Mean (Range) SF-36 Health Survey Norm-Based Scores After Long-Term Follow-Up for Operative Treated PLD in Reference to the General US Population


Our findings demonstrate that selective patients with massive, symptomatic hepatomegaly from PLD benefit from operative intervention. Specifically, we have shown that given at least relative sectorial sparing, hepatic resection with cyst fenestration of the hepatic remnant can be performed with acceptable mortality, prompt and durable symptom relief, and maintained liver function. Although morbidity is significant, once resolved, clinical performance status improves or normalizes. Hepatic resection with cyst fenestration can be considered for most PLD patients with massive hepatomegaly and symptoms sufficiently severe to justify a surgical intervention. Cyst aspiration with sclerosis or cyst fenestration alone and liver transplantation, though effective in selected patients, are less broadly applicable.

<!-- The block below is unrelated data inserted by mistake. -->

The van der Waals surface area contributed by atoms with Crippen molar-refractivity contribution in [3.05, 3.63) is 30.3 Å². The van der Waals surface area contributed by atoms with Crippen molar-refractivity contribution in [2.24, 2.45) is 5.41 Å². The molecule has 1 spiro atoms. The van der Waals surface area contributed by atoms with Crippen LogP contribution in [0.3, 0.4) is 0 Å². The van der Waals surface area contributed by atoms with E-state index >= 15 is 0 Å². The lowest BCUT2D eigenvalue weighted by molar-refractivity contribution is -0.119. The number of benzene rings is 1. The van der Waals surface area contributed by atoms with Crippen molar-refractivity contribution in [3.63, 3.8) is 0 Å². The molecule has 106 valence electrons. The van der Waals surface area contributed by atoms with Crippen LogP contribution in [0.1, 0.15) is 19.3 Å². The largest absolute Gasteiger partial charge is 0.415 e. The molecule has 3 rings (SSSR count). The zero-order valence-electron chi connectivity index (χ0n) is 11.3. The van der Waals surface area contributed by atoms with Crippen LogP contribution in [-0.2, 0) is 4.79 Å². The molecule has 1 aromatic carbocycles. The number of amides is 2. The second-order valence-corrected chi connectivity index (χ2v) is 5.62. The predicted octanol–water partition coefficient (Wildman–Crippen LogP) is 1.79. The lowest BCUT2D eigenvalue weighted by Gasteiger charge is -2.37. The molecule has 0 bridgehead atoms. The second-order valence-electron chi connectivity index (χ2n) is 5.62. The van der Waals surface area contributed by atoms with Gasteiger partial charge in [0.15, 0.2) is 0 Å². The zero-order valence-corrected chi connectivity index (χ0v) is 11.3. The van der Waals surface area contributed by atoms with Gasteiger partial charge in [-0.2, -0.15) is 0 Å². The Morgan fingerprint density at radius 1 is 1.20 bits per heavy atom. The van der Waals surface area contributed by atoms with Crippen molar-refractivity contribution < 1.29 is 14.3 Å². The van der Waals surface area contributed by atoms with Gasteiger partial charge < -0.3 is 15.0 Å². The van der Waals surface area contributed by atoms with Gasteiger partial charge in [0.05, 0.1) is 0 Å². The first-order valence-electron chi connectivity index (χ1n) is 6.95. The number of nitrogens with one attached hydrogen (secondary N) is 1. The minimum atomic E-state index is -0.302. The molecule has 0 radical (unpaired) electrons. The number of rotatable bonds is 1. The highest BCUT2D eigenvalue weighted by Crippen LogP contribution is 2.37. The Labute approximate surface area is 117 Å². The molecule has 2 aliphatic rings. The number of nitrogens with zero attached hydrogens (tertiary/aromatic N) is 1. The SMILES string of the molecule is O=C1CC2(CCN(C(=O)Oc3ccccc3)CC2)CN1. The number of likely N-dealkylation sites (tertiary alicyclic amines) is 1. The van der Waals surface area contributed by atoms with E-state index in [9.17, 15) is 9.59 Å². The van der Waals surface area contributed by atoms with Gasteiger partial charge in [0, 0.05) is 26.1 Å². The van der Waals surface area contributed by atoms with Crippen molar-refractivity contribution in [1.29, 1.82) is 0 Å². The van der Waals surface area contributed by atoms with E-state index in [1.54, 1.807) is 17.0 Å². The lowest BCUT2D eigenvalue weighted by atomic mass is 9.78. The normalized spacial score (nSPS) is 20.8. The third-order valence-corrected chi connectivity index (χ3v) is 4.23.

Most patients with PLD are asymptomatic and do not require operative intervention.1 Severely (and in some patients moderate) symptomatic hepatomegaly from PLD is an indication for operation with the implicit aim of reducing hepatic volume. Importantly, we believe that symptoms must significantly alter clinical performance status before operative intervention is undertaken. As a result of our clinical experience, we have developed criteria for operative procedure selection. Selection for each procedure is dependent on the degree of symptoms, distribution of hepatic cysts, volume of noncystic or relatively preserved parenchyma, and vascular anatomy of preserved liver. For patient selection, detailed preoperative assessment is critical. Imaging should clearly detail the portal and hepatic venous anatomy of the anticipated sectoral remnant and the IVC. Magnetic resonance angiography can be helpful in this determination. For this purpose, we classified patients with normal liver function according to clinical and radiographic cross-sectional findings into 4 groups (Table 4, Fig. 2). In general, hepatic resection with cyst fenestration is considered feasible if preoperative evaluation confirms at least single sectoral preservation. Liver transplantation is indicated in the absence of such preservation. Cyst fenestration alone is considered only in patients with large dominant cysts mainly in the anterior hepatic segments. Percutaneous cyst aspiration with or without application of sclerosing agents or selective hepatic artery embolization has limited application in patients with PLD.1,9 For most patients with symptomatic, massive hepatomegaly, partial hepatectomy with cyst fenestration of the hepatic remnant has been more broadly applicable than liver transplantation. Hepatic resection has been successful providing that at least one hepatic sector is relatively spared of cystic replacement with concurrent preservation of the majority of that sectoral parenchyma and that the afferent and efferent sectoral vasculature is patent to assure adequate liver reserve.